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Interest Check (Middle-eastern Clarinet)

Discussion in 'Tips, Tricks & Talk' started by Matthias Calis, May 3, 2018.


Would you be interested in a middle-eastern style clarinet sample library?

  1. Yes

    0 vote(s)
  2. No

    2 vote(s)
  3. Maybe

    1 vote(s)
  4. Other

    0 vote(s)
  1. A little while ago I recorded a concert with choir, violin, bass, piano, clarinet, ud and some percussion. I was rather impressed by the quality of the clarinet player, ud player, and the percussionist and have been contemplating approaching them to see if they'd be interested in doing a sampling project.

    I've attached a little snippet of the clarinet playing which was recorded during a recital.


    The questions I have are as follows:

    1. Would a clarinet, played in this middle-eastern style, be of interest to you as a sample library?
    2. What are your opinions on the recording quality, space, etc? (Personally I felt the room really complimented the clarinet especially. You can hear a little shuffling and a cough in the background due to there being an entire choir in the room when this was recorded. A sampled recording would obviously be cleaner)

    Since I haven't done a ton of recordings yet I am mostly curious if the sound quality, space a balance is alright. I had one mic set in XY further back into the room and one in ORTF closer to the players. The current balance favours the room (XY) mics so I still have some "headroom" to dry up the sound.

    I also realize that trying to capture the expressiveness displayed here is almost impossible but some of the elements could certainly be integrated into a sample library (such as grace notes, very agressive overblown attacks, that kind of thing...)

    Any thoughts and opinions on this are more than welcome.
  2. Is this just the clarinet mic? I'd clean it up a bit, remove some mud and add some sparkle, then add some compression to tame it. Maybe multiband, I'd have to get dirty with it to know for sure.

    As for the sample library: I personally use SWAM Clarinets. Hands down my favorite clarinet "library". They play well, have a ton of options and sound wonderful. Based on my experience, I think the SWAM Clarinet would have little trouble getting pretty close to this performance.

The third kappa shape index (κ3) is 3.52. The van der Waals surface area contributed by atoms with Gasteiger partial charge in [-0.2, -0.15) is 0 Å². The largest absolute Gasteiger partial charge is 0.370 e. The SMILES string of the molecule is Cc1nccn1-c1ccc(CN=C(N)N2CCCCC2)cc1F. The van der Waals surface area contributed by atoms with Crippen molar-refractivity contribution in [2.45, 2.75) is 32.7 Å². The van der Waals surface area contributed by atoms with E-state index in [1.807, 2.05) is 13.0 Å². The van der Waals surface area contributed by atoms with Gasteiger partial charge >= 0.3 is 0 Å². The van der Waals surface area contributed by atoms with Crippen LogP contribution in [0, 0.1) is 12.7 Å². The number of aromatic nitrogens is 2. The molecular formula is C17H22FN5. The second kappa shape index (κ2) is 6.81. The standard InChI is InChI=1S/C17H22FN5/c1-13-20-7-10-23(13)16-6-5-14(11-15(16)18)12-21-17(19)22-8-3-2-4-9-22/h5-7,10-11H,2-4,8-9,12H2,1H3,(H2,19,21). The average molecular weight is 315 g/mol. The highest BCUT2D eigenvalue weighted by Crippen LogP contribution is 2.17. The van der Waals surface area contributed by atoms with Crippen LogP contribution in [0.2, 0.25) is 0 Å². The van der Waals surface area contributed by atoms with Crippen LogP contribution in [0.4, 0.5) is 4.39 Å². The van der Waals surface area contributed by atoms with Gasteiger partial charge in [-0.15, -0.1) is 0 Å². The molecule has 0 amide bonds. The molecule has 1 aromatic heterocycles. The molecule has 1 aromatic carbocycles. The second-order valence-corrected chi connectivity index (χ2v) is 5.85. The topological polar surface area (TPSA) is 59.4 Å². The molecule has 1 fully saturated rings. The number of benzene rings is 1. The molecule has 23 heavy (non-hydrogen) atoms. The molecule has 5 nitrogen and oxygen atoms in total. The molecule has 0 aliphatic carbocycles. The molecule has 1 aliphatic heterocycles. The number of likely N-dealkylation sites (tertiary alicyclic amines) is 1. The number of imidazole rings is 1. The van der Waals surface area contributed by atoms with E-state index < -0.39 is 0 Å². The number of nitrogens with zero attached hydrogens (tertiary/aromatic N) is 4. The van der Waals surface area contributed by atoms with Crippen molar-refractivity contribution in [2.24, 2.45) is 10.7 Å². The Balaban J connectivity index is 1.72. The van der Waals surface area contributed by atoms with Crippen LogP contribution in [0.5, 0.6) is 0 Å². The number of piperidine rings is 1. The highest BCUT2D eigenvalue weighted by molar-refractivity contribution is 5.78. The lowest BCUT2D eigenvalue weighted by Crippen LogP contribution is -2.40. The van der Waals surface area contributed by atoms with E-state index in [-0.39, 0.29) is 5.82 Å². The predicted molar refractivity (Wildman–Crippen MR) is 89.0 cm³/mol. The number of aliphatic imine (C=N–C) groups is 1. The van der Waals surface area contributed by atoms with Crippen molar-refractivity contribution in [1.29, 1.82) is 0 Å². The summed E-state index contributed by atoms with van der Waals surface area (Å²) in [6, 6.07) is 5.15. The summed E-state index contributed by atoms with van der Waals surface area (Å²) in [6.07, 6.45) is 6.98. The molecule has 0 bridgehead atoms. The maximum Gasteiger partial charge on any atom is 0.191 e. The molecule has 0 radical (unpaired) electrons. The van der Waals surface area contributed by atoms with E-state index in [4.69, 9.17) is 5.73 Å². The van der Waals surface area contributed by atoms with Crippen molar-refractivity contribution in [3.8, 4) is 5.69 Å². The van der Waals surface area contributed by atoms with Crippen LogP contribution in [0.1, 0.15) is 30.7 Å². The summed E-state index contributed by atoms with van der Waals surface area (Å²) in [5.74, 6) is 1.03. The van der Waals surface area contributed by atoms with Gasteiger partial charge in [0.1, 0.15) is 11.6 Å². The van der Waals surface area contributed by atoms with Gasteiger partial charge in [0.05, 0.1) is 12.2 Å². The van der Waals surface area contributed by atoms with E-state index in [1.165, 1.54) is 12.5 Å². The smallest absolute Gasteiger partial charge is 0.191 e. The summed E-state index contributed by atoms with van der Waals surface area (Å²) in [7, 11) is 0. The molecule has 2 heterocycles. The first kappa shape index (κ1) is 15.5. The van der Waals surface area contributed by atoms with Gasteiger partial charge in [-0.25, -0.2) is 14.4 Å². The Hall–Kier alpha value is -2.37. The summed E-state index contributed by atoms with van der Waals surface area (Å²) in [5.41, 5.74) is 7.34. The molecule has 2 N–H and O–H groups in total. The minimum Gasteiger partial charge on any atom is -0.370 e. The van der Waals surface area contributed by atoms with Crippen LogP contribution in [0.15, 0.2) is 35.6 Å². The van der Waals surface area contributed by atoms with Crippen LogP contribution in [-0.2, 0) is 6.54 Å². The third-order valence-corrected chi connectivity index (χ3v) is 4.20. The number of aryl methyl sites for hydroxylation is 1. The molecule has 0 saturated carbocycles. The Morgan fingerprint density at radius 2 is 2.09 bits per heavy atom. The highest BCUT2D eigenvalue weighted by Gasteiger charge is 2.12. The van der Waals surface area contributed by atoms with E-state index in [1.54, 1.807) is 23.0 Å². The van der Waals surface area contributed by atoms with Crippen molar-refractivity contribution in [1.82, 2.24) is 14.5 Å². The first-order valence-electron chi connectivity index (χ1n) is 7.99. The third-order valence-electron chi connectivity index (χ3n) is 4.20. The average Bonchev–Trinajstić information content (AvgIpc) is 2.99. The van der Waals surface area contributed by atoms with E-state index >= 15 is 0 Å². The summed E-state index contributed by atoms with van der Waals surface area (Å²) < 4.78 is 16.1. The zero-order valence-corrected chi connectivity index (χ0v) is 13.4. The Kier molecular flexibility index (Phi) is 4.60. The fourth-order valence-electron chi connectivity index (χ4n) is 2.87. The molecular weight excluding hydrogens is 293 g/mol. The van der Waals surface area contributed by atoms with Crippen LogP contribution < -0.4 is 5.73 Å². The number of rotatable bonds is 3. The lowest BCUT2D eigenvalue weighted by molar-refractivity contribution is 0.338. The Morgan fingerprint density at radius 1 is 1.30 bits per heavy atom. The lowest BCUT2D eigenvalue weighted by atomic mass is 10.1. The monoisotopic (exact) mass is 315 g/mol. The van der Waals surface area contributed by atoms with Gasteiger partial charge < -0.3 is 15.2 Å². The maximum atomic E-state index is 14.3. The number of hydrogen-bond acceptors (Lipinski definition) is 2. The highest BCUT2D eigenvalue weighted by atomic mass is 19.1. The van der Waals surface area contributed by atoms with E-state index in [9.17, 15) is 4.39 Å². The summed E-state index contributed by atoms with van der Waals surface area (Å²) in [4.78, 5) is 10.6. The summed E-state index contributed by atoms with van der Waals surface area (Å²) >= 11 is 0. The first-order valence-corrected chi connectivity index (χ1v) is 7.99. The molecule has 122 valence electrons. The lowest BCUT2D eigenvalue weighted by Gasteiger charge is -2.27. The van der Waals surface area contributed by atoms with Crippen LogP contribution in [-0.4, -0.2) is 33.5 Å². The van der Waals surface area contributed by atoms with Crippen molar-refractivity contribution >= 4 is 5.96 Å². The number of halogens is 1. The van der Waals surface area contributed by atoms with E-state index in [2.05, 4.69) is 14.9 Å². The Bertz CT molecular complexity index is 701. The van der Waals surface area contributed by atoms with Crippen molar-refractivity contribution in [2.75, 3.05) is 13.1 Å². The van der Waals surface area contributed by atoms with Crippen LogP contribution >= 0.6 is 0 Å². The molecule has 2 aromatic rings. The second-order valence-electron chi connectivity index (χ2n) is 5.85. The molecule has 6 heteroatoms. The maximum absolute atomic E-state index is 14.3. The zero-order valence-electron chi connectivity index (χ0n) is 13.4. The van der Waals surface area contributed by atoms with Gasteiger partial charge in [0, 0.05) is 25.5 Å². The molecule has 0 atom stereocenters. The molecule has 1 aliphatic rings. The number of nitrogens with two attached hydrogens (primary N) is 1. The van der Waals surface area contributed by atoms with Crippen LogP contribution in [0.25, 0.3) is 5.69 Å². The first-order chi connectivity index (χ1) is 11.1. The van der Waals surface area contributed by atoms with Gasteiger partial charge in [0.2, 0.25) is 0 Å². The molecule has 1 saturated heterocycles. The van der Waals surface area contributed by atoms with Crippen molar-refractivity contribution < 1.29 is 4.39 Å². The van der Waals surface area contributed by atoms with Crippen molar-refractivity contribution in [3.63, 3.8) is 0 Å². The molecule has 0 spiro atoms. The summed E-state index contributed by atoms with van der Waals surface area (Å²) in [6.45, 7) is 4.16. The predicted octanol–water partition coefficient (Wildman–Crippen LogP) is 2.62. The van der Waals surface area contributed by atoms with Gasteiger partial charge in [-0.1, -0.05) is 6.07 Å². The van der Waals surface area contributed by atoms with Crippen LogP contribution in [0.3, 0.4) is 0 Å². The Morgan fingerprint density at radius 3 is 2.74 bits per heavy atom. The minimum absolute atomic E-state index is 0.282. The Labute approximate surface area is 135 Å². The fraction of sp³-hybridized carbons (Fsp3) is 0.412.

They include 3 Bb Clarinets and 3 Bass Clarinets. Perfectly smooth crossfading between I don't know how many "layers" since it's semi-modeled, fully controllable vibrato, perfectly smooth transition with length determined by velocity in legato playing, attack by note velocity, and you can change any of these settings. They have the blowing and key noise controls. Formant volume, breath variation, pitch fluctuation, playable flutter, growl... It can play any style without any keyswitching, just CC. They're also completely dry, meaning you can make them sound in any of a 1000 different ways using IRs and spacing. They're a super small download (can't remember, something like 200mb?) and have a meaningless RAM hit.

    At €170, that's what you're competing with. I don't mean to discourage you at all, if you want to do it and/or there's interest, then by all means. If you think you have something unique to offer, don't hesitate. These are just my personal opinions and I'm unlikely to buy another Bb clarinet library (ever again?).
  3. Well....... I would just echo what you are already thinking later in the post:

    I don't know how this library could be anything other than a "Phrase" library.
    I know very little to nothing about programing sample instruments under the hood.

    It's the players that make the "klezmer" sound.